Misconduct | Worker wearing a GORILLA MASK stole thousands from employer

Worker wearing a GORILLA MASK stole thousands from employer

A Stagecoach employee clad in a gorilla mask stole £34,000 from the company’s safe in the Worthing branch.

The Worthing Herald reported that Vernon McLellan locked up the premises and set the alarm at the Stagecoach depot.

However, CCTV footage caught McLellan returning to the premises later that night to commit his “inept but desperate” burglary. It was found the employee then got his wife Louise – who at the time worked as a bus driver at another of the company’s branches - to handle the money in the midnight burglary.

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On Wednesday, the pair pleaded guilty and appeared at Lewes Crown Court for sentencing.

Prosecutor Robin Miric said: “There is CCTV at the premises which showed just after midnight a dark figure dressed in a Stagecoach suit had entered the premises.

CCTV footage

“The visible CCTV cameras were disabled by the person who had entered.

“There was a secret camera inside the vault and that showed a person wearing a mask of a gorilla.”

The court heard that it became apparent to Stagecoach staff what had happened the following morning and it was blatant to them that McLellan was responsible. It was reported that he used his personal key fob to deactivate the alarm when entering the depot.

The estimated amount of stolen cash totalled £34,698.

Burglary motive

Judge Christine Laing QC told the court that she wouldn’t continue to waste time finding out the motive for the burglary.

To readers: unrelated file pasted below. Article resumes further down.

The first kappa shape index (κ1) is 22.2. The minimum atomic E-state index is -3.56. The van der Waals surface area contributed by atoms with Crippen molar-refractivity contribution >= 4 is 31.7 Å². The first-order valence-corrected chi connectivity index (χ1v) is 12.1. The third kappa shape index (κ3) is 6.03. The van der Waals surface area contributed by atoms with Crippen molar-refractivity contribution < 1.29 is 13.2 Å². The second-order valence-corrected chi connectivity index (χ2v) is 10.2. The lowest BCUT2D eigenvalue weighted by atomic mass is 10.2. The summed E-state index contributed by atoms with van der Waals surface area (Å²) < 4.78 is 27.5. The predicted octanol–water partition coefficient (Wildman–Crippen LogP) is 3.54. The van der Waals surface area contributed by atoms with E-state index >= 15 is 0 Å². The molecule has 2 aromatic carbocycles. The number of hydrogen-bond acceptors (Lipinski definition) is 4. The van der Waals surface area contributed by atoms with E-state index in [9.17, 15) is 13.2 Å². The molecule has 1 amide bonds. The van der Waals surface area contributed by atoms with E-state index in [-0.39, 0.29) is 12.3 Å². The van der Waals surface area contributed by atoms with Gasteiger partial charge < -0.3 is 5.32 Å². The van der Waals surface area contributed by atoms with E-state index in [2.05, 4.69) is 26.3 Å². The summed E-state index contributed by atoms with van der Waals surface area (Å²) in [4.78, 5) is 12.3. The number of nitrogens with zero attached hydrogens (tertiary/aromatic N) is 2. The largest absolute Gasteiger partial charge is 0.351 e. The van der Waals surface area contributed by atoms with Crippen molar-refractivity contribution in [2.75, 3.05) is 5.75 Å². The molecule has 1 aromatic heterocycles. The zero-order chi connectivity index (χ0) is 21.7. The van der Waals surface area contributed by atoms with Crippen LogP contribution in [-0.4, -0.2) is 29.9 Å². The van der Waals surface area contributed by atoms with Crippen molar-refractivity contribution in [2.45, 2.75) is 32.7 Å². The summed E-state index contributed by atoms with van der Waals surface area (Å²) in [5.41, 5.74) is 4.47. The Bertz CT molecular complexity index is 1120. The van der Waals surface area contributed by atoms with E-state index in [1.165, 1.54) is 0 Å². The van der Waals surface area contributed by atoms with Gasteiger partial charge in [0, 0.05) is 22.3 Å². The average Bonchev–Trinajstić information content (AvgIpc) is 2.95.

“You were paid by Stagecoach and you chose to repay them by burgling the premises in what was clearly a pre-planned but utterly inept burglary and there you were with your car nearby and over £17,000 of the cash within it.

“These matters are so serious they clearly cross the custody threshold.”

McLellan was given a ten-month jail sentence, suspended for two years and his estranged wife was given an eight-month jail sentence, suspended for two years.

But, it seems that this isn’t the only instance that an employee has stolen thousands from her employer.

Last November, HR Grapevine reported that Kerri O’Connor stole £6,085.28 from Fane Valley Co-Operative Society between December 2014 and June 2016. She also processed false returns to the value of £5,574.48, bringing the total loss to the company to £11,659.76.

Smaller scale employer scams

While this level of fraud may seem excessive, many employees admit to committing smaller scales of dishonesty in order to scam their employer out of a few pounds when they report their monthly expenses.

A survey of 1,000 business travellers by Chrome River found that expense fraud continues to plague HR and finance teams, as 20% of employees admitted to inflating their expenses claims so they could pocket the difference.

And, over half (56%) of those who have committed fraud have admitted to doing so on more than one occasion.

“Most people are inherently honest, and they don’t intend to defraud their employer of huge amounts of money,” comments Chrome River Co-founder and CEO Alan Rich. “More often, they’re just committing small acts that they don’t even view as ‘fraud.’ And they do it because it’s possible and they don't think anyone will notice.”

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